The cartoon ends with civilian Huck being greeted by townspeople—and Teeny popping up from inside a rain barrel where he’s hiding. Teeny can’t stand being the Fastest Gun. His friends run away from him. He cries that no one has spoken to him in three months. “Poor feller. I know just how he feels,” Huck says. Then he has an offer for viewers. “If anyone wants to be the Fastest Gun, I can get you a really good deal.” The cartoon ends with Huck winking.

Some appropriate music has found its way onto the soundtrack. The first cue reminds me of Spencer Moore’s material on the Capitol Hi-Q “D” series. I’m missing about a half-dozen reels of the first 20 and I suspect it’s on one of them. A couple of nice Western cues and the tinkly “Winter Tales” work really well. It and “Home on the Range” are among some solo old-time piano cues Victor Lamont arranged for the Sam Fox library (“Man on the Flying Trapeze” was another one, but it wasn’t used in cartoons as far as I know).


0:00 - Huckleberry Hound Sub Main Title Theme (Curtin).
0:13 - Dramatic Underscore (Moore) – Gunfight scene.
0:40 - ZR-39A WESTERN SONG (Hormel) – Scroll of names, Huck ready to draw guns.
1:02 - TC-205 LIGHT MOVEMENT (Loose-Seely) – Huck on horse.
1:20 - off-key banjo – Huck sings.
1:30 - TC-205 LIGHT MOVEMENT (Loose-Seely) – Narration, Huck rides in empty town, bar patrons take off.
2:00 - WINTER TALES (Lamont) – Huck regrets being a fast gun, sheriff talks to Huck, “buckin’ for first place.”
2:50 - HOME ON THE RANGE (Lamont) – “Only the fastest gun,” jingling gag.
3:13 - L-1154 ANIMATION COMEDY (Moore) – Huck on horse.
3:22 - off-key guitar – Huck sings.
3:31 - L-78 COMEDY UNDERSCORE (Moore) – “That’s the Huckleberry kid,” “…yack so much.”
4:27 - L-80 COMEDY UNDERSCORE (Moore) – “I’ll put a stop to it,” wadding gag.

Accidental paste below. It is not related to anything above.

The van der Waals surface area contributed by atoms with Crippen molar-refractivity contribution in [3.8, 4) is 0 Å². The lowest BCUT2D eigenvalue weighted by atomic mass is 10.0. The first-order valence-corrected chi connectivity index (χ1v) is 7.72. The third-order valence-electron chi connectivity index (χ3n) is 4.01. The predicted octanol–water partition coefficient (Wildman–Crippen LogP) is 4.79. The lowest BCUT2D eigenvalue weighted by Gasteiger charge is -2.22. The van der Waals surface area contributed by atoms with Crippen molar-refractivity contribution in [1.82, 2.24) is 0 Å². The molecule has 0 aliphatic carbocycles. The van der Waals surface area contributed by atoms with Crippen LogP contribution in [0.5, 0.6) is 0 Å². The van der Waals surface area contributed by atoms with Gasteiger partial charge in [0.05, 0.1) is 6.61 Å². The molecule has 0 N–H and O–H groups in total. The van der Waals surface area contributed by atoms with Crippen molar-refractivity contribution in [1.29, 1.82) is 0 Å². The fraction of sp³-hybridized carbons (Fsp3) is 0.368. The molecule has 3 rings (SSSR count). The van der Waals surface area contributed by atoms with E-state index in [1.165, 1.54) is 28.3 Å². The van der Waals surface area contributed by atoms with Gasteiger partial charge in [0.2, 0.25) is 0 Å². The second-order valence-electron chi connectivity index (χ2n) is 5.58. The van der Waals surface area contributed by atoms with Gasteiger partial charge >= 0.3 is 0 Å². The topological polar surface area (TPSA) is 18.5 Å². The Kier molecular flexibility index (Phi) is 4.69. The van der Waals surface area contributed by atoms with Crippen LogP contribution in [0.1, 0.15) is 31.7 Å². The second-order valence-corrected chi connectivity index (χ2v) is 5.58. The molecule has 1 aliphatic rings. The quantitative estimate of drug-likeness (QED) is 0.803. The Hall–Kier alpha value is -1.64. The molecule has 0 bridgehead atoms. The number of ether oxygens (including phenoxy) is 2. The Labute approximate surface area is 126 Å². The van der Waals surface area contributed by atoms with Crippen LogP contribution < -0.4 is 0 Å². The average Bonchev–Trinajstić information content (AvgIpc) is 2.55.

5:09 - L-75 COMEDY UNDERSCORE (Moore) – Huck talks about a stagecoach, lightning gun scene.
5:55 - LAF-10-7 GROTESQUE No 2 (Shaindlin) – Huck offers to quit the fastest gun racket, Huck walks down street, talks to off-camera people.
6:22 - zig-zag strings/bassoon music (Shaindlin) – Twerwilliger in barrel scene.
6:58 - Huckleberry Hound Sub End Title theme (Curtin).

11 comments:

  1. Yowp writes:

    “Foster makes fun of a Western cliché in the next gag. Huck has his hands ready to draw, walking toward the door, the sound of spurs jingling on the soundtrack. He stops and looks at us. “You know, I just cain’t figure out that jinglin’ noise. I’m not even wearin’ spurs.””

    Stuff like THIS, is why I love these cartoons! An unexpected laugh is always the best kind!

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  2. I couldn't agree more. Even in cartoons, I love it when they break " The Fourth Wall " and make those type comments.

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  3. Very, very anthological this Huckleberry Hound episode, which's a tremendous parody of the Westerns (thanks to the Warren Foster's script). And the Huck's opponent (Teeny Terwilliger) seems mirrored on Yosemite Sam.
    Walter Clinton also rocks on the designs of this episode. If John Kricfalusi (which's fanatic for the Walter Clinton's designs on the Hanna-Barbera cartoons from the 50s and the 60s) saw this topic...


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  4. The Huck cartoons where he's incongruously presented as the fastest gun in the west, or the "Master of Disguises" and is taken seriously by the other characters in the story are among the best Foster did in the series, because it allows a lot of silly ideas to be built around the ridiculous (in a good way) premise.

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  5. Now there's a third Huck cartoon in the west, with the first being the first season's "Sheriff Huckelberry", "Lawman Huck".SC. And JL, I'm with you on these being the best...

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  6. And Joe and Erroll, right on about Huck's fourth wall breaking.Steve

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  7. "Actually, the first scene has no direct bearing on the plot."
    The opening is a parody of the opening of the TV series Gunsmoke.

    Richard

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    1. Gunsmoke (1955-75) and Bonanza (Paramount Pictures, 1959-74) were big hits on TV when this Huckleberry Hound episode was being produced.

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  8. Actually, there were more Western-themed Huck cartoons than that. I consider the Chief Crazy Coyote trilogy Westerns. And yes, Westerns were hugely popular and dominant on prime-time TV the turn of the 1950s and 60s. So it made sense that cartoons, both TV and theatrical, would exploit that.

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    1. Yeah, but I meant Huck going after a "paleface" bad guy as someone to do so (whether as a sheriff or whatever).There is another (with Capitol score, that is), not yet featured, "Lawman Huck", where Huck has to take someone on a train.Steve C

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  9. The idea is that I hope Pixar will do this